Twenty years down the road from the Barbados Programme of Action (1994) and ten years after the Mauritius Strategy (2004), Small Island Developing States (SIDS) are in Apia, Samoa to take stock and define future priorities at the Third International Conference on SIDS, from 1 to 4 September.
This Conference carries strategic stakes and will help to shape a stronger, new global sustainable development agenda beyond 2015. It must recognize the importance of SIDS in providing early-warning to the planet as a whole – as custodians of vast ocean spaces that are essential for food security, biodiversity, carbon sequestration and cultural diversity.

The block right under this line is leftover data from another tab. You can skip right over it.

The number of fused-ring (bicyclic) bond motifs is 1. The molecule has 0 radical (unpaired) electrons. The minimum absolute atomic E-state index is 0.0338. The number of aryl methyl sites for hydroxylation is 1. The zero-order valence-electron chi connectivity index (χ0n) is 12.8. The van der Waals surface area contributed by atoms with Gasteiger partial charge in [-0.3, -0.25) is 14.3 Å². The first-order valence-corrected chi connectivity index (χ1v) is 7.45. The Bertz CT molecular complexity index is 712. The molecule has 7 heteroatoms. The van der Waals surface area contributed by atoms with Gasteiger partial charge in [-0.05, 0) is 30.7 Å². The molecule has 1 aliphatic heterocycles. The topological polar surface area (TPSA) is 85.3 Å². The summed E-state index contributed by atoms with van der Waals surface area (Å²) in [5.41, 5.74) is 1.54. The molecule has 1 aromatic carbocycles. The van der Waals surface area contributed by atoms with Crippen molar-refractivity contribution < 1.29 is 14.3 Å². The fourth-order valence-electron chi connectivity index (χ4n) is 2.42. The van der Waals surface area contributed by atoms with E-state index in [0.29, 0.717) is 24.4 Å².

Small island societies have a record of thriving in challenging times. Their long histories are characterized by innovative approaches, societal mobilization and adaptation rooted in tradition and continuity. Over the years, SIDS have made significant advances towards sustainable island living. They have become living laboratories of education for sustainable development. Faced with a future whose only certainty is change, SIDS must indeed constantly invest in education, scientific research as well as in human capacities to foster resilience and adaptation. In doing so, they are looking for genuine partnerships to address their priority needs and to move forward in an empowered manner.